Are You Ready To Use Augmented Reality or Virtual Reality to Train Your Workforce

Corporate training is evolving, with powerful tools, such as augmented reality (AR) and
virtual reality (VR), becoming the norm. Both AR and VR offer employee simulations,
scenarios and information in a secure, risk-free environment.
The demand for AR and VR in corporate training has caused a dramatic increase in the
global market. Statistics show market growth is now projected to reach $2.8 billion by

There are several benefits to using AR and VR for professional development. In my
opinion, these are the top five:

  1. They make training more innovative and enjoyable.
  2. They create experiences that are impossible in any other form of training.
  3. They teach through practical simulation rather than theoretical concepts.
  4. They offer a practice playground that encourages users to learn from their mistakes.
  5. They encourage employees to explore at their own pace and in their own style.

There are key differences between AR and VR, however, and how they affect learning.
At The Game Agency, we find that choosing which technology to use for each of our
training solutions is a critical step in planning for the success of a new platform, as they
each offer different potential. Understanding these differences is key to choosing which
tool is right for your training curriculum.

Augmented Reality
AR works just like the name suggests. Simply put, AR integrates aspects of the digital
world into the world around us. This can occur in the form of text or three-dimensional
images. AR is usually presented through smartphones or tablets. And recently, Google
released glasses that allow people to view and interact with the digital world.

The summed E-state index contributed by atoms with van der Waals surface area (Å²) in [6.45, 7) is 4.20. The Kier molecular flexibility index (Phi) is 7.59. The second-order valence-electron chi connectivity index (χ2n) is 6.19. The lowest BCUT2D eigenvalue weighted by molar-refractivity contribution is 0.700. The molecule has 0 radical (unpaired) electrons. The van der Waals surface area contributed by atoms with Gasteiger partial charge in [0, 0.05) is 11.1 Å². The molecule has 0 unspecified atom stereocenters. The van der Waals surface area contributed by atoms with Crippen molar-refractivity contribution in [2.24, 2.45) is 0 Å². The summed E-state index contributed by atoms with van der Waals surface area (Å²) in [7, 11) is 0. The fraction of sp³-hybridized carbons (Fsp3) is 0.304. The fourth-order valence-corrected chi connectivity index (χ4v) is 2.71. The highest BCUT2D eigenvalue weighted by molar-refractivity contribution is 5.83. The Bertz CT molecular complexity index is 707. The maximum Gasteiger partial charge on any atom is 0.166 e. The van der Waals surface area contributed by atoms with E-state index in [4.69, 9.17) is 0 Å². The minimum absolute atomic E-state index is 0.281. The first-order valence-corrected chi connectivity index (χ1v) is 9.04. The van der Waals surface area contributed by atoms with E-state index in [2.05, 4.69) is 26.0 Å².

The healthcare industry is an early adopter of mixed-reality learning services. For
example, AccuVein uses AR to assist healthcare professionals when finding a patient’s
veins. The company uses a device to view a map of a patient’s veins on the skin’s
surface. This helps to improve healthcare professionals’ ability to puncture the veins with
increased accuracy.

But healthcare is not the only industry that has taken to AR. Some of today’s top
manufacturing brands are using AR on wearable devices like smart glasses. These
devices can expedite job-related training and accelerate knowledge transfer. They can
even provide remote video collaboration to resolve issues in real time.
For example, workers at GE Healthcare use Upskill’s enterprise AR Skylight platform
with smart glasses. The device allows them to kit and complete orders faster by
delivering order-picking information directly into the worker’s line of sight. The platform
integrates with existing warehouse systems and provides real-time information to
workers on item location, as well as step-by-step instructions for locating items in the
facility. Boeing employees also use Skylight with smart glasses, allowing them to simplify
the wire harness assembly process for jet engines.

Virtual Reality
Virtual reality differs in that it completely immerses users in a virtual world. With the help